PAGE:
Reduced Infectivity in cattle for an outer membrane protein mutant of Anaplasma marginale

Appl Environ Microbiol. 2015 Mar;81(6):2206-14. doi: 10.1128/AEM.03241-14. Epub 2015 Jan 16.


Anaplasma marginale is the causative agent of anaplasmosis in cattle. Transposon mutagenesis of this pathogen using the Himar1 system resulted in the isolation of an omp10 operon insertional mutant referred to as the omp10::himar1 mutant. The work presented here evaluated if this mutant had morphological and/or growth rate defects compared to wild-type A. marginale. Results showed that the morphology, developmental cycle, and growth in tick and mammalian cell cultures are similar for the mutant and the wild type. Tick transmission experiments established that tick infection levels with the mutant were similar to those with wild-type A. marginale and that infected ticks successfully infected cattle. However, this mutant exhibited reduced infectivity and growth in cattle. The possibility of transforming A. marginale by transposon mutagenesis coupled with in vitro and in vivo assessment of altered phenotypes can aid in the identification of genes associated with virulence. The isolation of deliberately attenuated organisms that can be evaluated in their natural biological system is an important advance for the rational design of vaccines against this species.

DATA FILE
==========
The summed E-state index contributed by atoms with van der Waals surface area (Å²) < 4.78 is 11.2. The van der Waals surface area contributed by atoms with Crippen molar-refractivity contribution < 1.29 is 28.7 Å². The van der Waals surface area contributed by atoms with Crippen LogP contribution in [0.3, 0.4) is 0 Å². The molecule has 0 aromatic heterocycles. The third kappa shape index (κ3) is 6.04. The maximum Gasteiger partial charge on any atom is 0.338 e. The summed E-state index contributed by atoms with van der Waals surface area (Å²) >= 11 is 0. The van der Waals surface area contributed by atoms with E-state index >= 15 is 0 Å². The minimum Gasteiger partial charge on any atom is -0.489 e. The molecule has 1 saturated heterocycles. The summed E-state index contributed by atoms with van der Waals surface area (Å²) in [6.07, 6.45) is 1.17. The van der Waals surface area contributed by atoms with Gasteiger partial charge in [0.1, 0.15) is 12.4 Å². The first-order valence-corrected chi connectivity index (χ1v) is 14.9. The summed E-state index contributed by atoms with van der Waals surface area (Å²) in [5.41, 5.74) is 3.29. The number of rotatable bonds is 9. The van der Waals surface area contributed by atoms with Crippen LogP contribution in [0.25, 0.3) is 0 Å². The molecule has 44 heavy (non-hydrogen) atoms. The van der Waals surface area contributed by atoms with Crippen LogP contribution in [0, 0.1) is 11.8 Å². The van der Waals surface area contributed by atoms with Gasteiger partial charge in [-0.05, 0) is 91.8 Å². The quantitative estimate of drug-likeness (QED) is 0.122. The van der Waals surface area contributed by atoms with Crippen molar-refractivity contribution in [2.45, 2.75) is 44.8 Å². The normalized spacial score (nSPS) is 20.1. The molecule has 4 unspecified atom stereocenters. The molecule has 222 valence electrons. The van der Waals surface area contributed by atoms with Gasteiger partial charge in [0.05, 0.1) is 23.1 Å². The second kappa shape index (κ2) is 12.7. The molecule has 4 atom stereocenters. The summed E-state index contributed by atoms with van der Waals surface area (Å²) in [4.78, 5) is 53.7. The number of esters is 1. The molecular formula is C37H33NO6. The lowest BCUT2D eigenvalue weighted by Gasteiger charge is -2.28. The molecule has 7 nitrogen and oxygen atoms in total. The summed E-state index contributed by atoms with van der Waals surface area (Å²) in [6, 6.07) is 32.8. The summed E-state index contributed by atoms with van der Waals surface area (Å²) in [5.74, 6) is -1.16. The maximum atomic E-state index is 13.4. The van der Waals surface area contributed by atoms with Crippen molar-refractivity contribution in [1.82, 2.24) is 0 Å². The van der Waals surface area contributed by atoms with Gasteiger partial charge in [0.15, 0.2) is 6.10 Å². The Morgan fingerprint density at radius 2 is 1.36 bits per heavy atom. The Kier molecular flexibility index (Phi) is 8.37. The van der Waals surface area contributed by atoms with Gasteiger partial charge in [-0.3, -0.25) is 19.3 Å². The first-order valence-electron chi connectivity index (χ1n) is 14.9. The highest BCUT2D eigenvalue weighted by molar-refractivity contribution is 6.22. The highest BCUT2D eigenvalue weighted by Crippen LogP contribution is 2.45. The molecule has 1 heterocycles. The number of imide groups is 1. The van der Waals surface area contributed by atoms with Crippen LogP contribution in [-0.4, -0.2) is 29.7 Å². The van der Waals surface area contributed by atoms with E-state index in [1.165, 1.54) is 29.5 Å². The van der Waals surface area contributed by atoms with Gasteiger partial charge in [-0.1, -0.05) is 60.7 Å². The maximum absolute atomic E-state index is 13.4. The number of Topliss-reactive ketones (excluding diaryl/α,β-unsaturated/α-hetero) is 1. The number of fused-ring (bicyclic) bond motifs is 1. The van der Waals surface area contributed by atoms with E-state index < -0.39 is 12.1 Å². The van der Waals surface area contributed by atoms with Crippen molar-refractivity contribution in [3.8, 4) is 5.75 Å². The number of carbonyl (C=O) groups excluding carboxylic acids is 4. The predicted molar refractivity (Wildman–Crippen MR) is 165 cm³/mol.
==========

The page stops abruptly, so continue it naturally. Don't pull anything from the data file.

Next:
Publication types

  • Research Support, Non-U.S. Gov't

MeSH terms

  • Anaplasma marginale / cytology
  • Anaplasma marginale / genetics
  • Anaplasma marginale / growth & development
  • Anaplasma marginale / pathogenicity*
  • Anaplasmosis / microbiology*
  • Animals
  • Bacterial Outer Membrane Proteins / genetics*
  • Cattle
  • Cell Line
  • DNA Transposable Elements
  • Mutagenesis, Insertional
  • Ticks


  • Bacterial Outer Membrane Proteins
  • DNA Transposable Elements